To pass a value for the variable, type the following in the Arguments window:

    -d SAMPLE=s3://elasticmapreduce/samples/hive-ads/.

    Action on Failure

    This determines what the cluster does in response to any errors. The possible values for this setting are:

    • Terminate cluster: If the step fails, terminate the cluster. If the cluster has termination protection enabled AND keep alive enabled, it will not terminate.

    • Cancel and wait: If the step fails, cancel the remaining steps. If the cluster has keep alive enabled, the cluster will not terminate.

    • Continue: If the step fails, continue to the next step.

  5. Select values as necessary and choose Create cluster.

To pass variable values into Hive steps using the AWS CLI

To pass variable values into Hive steps using the AWS CLI, use the --steps parameter and include an arguments list.

  • Note

    Linux line continuation characters (\) are included for readability. They can be removed or used in Linux commands. For Windows, remove them or replace with a caret (^).

    aws emr create-cluster --name "Test cluster" --release-label emr-5.14.0 \ --applications Name=Hive Name=Pig --use-default-roles --ec2-attributes KeyName=myKey --instance-type m4.large --instance-count 3 \ --steps Type=Hive,Name="Hive Program",ActionOnFailure=CONTINUE,Args=[-f,s3://elasticmapreduce/samples/hive-ads/libs/response-time-stats.q,-d,INPUT=s3://elasticmapreduce/samples/hive-ads/tables,-d,OUTPUT=s3://mybucket/hive-ads/output/,-d,SAMPLE=s3://elasticmapreduce/samples/hive-ads/]

    For more information on using Amazon EMR commands in the AWS CLI, see http://docs.aws.amazon.com/cli/latest/reference/emr.

To pass variable values into Hive steps using the Java SDK

  • The following example demonstrates how to pass variables into steps using the SDK. For more information, see Class StepFactory in the AWS SDK for Java API Reference.

    StepFactory stepFactory = new StepFactory(); StepConfig runHive = new StepConfig() .withName("Run Hive Script") .withActionOnFailure("TERMINATE_JOB_FLOW") .withHadoopJarStep(stepFactory.newRunHiveScriptStep(“s3://mybucket/script.q”, Lists.newArrayList(“-d”,”LIB= s3://elasticmapreduce/samples/hive-ads/lib”));

Amazon EMR Hive Queries to Accommodate Partial DynamoDB Schemas

Amazon EMR Hive provides maximum flexibility when querying DynamoDB tables by allowing you to specify a subset of columns on which you can filter data, rather than requiring your query to include all columns. This partial schema query technique is effective when you have a sparse database schema and want to filter records based on a few columns, such as filtering on time stamps.

The following example shows how to use a Hive query to:

  • Create a DynamoDB table.

  • Select a subset of items (rows) in DynamoDB and further narrow the data to certain columns.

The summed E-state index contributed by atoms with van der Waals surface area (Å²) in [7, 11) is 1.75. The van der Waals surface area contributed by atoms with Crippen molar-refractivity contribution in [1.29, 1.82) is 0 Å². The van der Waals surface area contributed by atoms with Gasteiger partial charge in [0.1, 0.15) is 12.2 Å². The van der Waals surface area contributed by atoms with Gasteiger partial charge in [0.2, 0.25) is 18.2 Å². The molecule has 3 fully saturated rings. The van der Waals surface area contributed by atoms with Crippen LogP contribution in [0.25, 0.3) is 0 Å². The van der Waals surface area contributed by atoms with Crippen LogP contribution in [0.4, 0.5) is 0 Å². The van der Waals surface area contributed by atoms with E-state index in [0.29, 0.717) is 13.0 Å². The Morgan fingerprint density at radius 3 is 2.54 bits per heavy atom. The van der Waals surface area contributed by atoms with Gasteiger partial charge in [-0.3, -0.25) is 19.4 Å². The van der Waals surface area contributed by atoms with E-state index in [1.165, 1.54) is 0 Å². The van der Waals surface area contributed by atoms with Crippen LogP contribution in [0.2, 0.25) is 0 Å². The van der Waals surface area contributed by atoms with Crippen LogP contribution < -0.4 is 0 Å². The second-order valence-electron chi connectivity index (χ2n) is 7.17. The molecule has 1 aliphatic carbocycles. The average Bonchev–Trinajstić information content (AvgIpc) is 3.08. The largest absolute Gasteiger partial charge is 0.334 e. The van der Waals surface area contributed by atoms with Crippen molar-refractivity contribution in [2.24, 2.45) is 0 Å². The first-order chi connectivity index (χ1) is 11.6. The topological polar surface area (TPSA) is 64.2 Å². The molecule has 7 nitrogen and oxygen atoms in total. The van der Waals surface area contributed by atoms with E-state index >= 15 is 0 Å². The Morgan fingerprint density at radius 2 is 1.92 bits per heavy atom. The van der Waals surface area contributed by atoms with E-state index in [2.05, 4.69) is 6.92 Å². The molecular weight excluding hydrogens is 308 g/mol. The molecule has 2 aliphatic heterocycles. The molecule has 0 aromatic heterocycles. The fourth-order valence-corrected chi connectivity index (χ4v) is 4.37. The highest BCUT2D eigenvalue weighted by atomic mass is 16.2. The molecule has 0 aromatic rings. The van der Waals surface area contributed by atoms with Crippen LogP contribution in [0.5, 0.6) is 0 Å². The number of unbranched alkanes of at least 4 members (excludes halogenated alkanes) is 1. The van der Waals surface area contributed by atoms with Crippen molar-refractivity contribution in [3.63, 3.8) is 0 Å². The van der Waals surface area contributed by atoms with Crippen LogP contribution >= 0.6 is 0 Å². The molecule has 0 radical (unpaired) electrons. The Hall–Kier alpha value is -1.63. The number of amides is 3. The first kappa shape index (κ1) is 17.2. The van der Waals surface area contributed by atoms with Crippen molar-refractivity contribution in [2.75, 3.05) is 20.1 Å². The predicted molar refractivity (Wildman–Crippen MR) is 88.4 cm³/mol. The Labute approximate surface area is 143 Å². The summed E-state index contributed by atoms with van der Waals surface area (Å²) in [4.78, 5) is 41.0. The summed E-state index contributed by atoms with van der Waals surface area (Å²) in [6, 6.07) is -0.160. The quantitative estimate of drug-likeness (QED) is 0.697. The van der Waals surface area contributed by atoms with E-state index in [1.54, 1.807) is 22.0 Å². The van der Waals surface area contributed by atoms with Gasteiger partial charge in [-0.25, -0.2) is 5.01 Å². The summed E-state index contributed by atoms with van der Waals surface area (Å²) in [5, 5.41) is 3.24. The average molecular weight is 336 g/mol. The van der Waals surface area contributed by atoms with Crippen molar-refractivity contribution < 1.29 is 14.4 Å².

• Copy the resulting data to Amazon S3.

DROP TABLE dynamodb; DROP TABLE s3; CREATE EXTERNAL TABLE dynamodb(hashKey STRING, recordTimeStamp BIGINT, fullColumn map<String, String>) STORED BY 'org.apache.hadoop.hive.dynamodb.DynamoDBStorageHandler' TBLPROPERTIES ( "dynamodb.table.name" = "myTable", "dynamodb.throughput.read.percent" = ".1000", "dynamodb.column.mapping" = "hashKey:HashKey,recordTimeStamp:RangeKey"); CREATE EXTERNAL TABLE s3(map<String, String>) ROW FORMAT DELIMITED FIELDS TERMINATED BY ',' LOCATION 's3://bucketname/path/subpath/'; INSERT OVERWRITE TABLE s3 SELECT item fullColumn FROM dynamodb WHERE recordTimeStamp < "2012-01-01";

The following table shows the query syntax for selecting any combination of items from DynamoDB.

Query example Result description
SELECT * FROM table_name; Selects all items (rows) from a given table and includes data from all columns available for those items.
SELECT * FROM table_name WHERE field_name =value; Selects some items (rows) from a given table and includes data from all columns available for those items.
SELECT column1_name, column2_name, column3_name FROM table_name; Selects all items (rows) from a given table and includes data from some columns available for those items.
SELECT column1_name, column2_name, column3_name FROM table_name WHERE field_name =value; Selects some items (rows) from a given table and includes data from some columns available for those items.

Copy Data Between DynamoDB Tables in Different AWS Regions

Amazon EMR Hive provides a dynamodb.region property you can set per DynamoDB table. When dynamodb.region is set differently on two tables, any data you copy between the tables automatically occurs between the specified regions.

The following example shows you how to create a DynamoDB table with a Hive script that sets the dynamodb.region property:

Note

Per-table region properties override the global Hive properties.

CREATE EXTERNAL TABLE dynamodb(hashKey STRING, recordTimeStamp BIGINT, map<String, String> fullColumn) STORED BY 'org.apache.hadoop.hive.dynamodb.DynamoDBStorageHandler' TBLPROPERTIES ( "dynamodb.table.name" = "myTable", "dynamodb.region" = "eu-west-1", "dynamodb.throughput.read.percent" = ".1000", "dynamodb.column.mapping" = "hashKey:HashKey,recordTimeStamp:RangeKey");

Set DynamoDB Throughput Values Per Table

Amazon EMR Hive enables you to set the DynamoDB readThroughputPercent and writeThroughputPercent settings on a per table basis in the table definition. The following Amazon EMR Hive script shows how to set the throughput values. For more information about DynamoDB throughput values, see Specifying Read and Write Requirements for Tables.

CREATE EXTERNAL TABLE dynamodb(hashKey STRING, recordTimeStamp BIGINT, map<String, String> fullColumn) STORED BY 'org.apache.hadoop.hive.dynamodb.DynamoDBStorageHandler' TBLPROPERTIES ( "dynamodb.table.name" = "myTable", "dynamodb.throughput.read.percent" = ".4", "dynamodb.throughput.write.percent" = "1.0", "dynamodb.column.mapping" = "hashKey:HashKey,recordTimeStamp:RangeKey");